Rewriting Our Genes Is Easier Than Ever. That Doesn’t Mean We Should Do It – WBUR

Gene-editing technologies have huge potential to alleviate human suffering. But, like all very powerful technologies, they also carry enormous risks if used improperly.

In November 2018, a team of scientists in China led by Dr. He Jiankui revealed shocking news at a conference: hed used CRISPR-Cas9 (often referred to as just CRISPR) to edit the genes of three embryos.

Two of the embryos were successfully implanted in a surrogate, resulting in twin girls. Now known only as Nana and Lulu their identities protected in scientific version of the witness protection program Dr. He said hed used CRISPR to immunize the embryos to HIV. But he acted against worldwide guidelines and regulations to do so. Those regulations prohibited germline edits, or genetic edits that are heritable to the edited organisms future offspring. (Dr. He and his collaborators were recently sentencedto three years in prison for conducting "illegal medical practices," but no prison sentence can undo the harm he did.)

Lets back up.

Gene editing is what it sounds like: modifying an organisms genes. The technology has a massive range of applications, and those applications carry different degrees of risk, depending on the kinds of cells edited.

Maybe you remember the distinction of somatic versus non-somatic cells from biology? If not, heres a refresher: its the difference between cells involved directly in reproduction (non-somatic) and cells not involved in reproduction (somatic). Most of your cells are somatic: your eyes, your lungs, your heart. For non-somatic, think sperm, eggs, embryos, stem cells: the cells directly used to create offspring. The difference is relevant because genetic modifications to reproductive cells get passed on to the descendants of those organisms.

In essence, if you edit an organisms somatic cells (kidneys, blood, etc), that edit dies when the organism does. If you edit non-somatic cells, and the organism reproduces, its offsprings reproductive cells will have the same edit, which will be passed on and on, as long as the edited organisms genetic line keeps reproducing.

The results of Dr. He's genetic edits to embryos demonstrated the reasons for the ban on human germline editing: he might have inadvertently made unintended edits to the embryos other genes. His rogue experiments consequences might have significant adverse effects for Nana and Lulu, whose germline, or non-somatic genes, he edited.

And CRISPRs no longer the only gene-editing game in town. There was news last fall of a new gene-editing technology called "Prime-Editing." The developers claim its more precise than CRISPR.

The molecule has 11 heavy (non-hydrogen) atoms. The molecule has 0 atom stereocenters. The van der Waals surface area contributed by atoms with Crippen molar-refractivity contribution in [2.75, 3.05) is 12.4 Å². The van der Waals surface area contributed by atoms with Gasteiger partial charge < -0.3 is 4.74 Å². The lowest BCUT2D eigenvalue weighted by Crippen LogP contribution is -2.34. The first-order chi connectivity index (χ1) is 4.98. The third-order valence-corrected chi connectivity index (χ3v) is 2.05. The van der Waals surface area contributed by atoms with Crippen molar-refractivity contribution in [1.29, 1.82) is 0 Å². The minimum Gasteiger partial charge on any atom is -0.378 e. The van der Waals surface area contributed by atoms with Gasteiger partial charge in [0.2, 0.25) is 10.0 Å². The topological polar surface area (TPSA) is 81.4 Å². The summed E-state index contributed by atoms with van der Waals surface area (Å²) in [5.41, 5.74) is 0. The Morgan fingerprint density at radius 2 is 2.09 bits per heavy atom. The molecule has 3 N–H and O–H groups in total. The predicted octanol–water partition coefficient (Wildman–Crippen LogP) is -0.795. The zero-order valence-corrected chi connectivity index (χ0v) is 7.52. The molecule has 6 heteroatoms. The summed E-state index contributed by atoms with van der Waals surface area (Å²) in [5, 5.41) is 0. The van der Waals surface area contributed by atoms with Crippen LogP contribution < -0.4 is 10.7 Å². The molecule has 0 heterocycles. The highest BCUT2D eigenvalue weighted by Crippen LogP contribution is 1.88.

The majority of the scientific community continues to agree on a moratorium on human germline editing. But that word, moratorium, has a temporary connotation, and some scientists are likely to agitate for human germline editing with this new technology, despite the widely acknowledged disaster of Dr. He's first foray. Some might argue that this more precise method of gene editing would be safe to use for human germline edits.

That argument pushes us towards a risk we shouldnt take. Prime-Editing is more precise than CRISPR, but that doesnt make it safe for this purpose. If germline gene editing goes wrong, theres no ethically sound way to stop the resulting domino effect.

... there is no precedent -- nor should there be -- for preventing a person who hasn't even been born yet from reproducing as an adult

Gone wrong, germline gene editing has the potential to do widespread damage. Consider the recent finding that all living human beings descended from one woman who lived in the area we now call Botswana. Scientists have referred to this common ancestor as Mitochondrial Eve. Take her as an example an extreme, but real, example of the potential reach of one individuals genes.

Editing an embryos germline genes means that youre altering the genetic code of that person, for life and, if that individual has a baby, they may pass on those altered genes to that baby.

If Nana or Lulu have children, theyll pass on the germline edits Dr. He made both the intended and the unintended. When they come of age, Nana and Lulu will have to have a version of the where babies come from? talk that no human being has ever before experienced, or should have to.

The only way to prevent the future transmission of germline edits is to prevent the person whose genes have been edited from reproducing. Nana and Lulu couldnt have possibly consented to that as a condition of the experiment, because they werent alive when the experiment was performed. Limiting their reproductive possibilities in that way would approach eugenics.

A more precise technology might be better, but it still isnt perfectly precise.

Internal review boards, the ethics committees that review proposed scientific research, make many fraught calculations, but there is no precedent nor should there be for preventing a person who hasn't even been born yet from reproducing as an adult. Its the internal review boards' job to contain possible problems, but they can't contain this problem without causing another.

The if we can do it, we will argument doesnt hold with what todays technology makes us capable of. We shouldnt follow the hinge of every if, then to an unknown, potentially catastrophic outcome. We have to set some hard limits on what well do with the technologies we develop.

This is one such example.

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Rewriting Our Genes Is Easier Than Ever. That Doesn't Mean We Should Do It - WBUR

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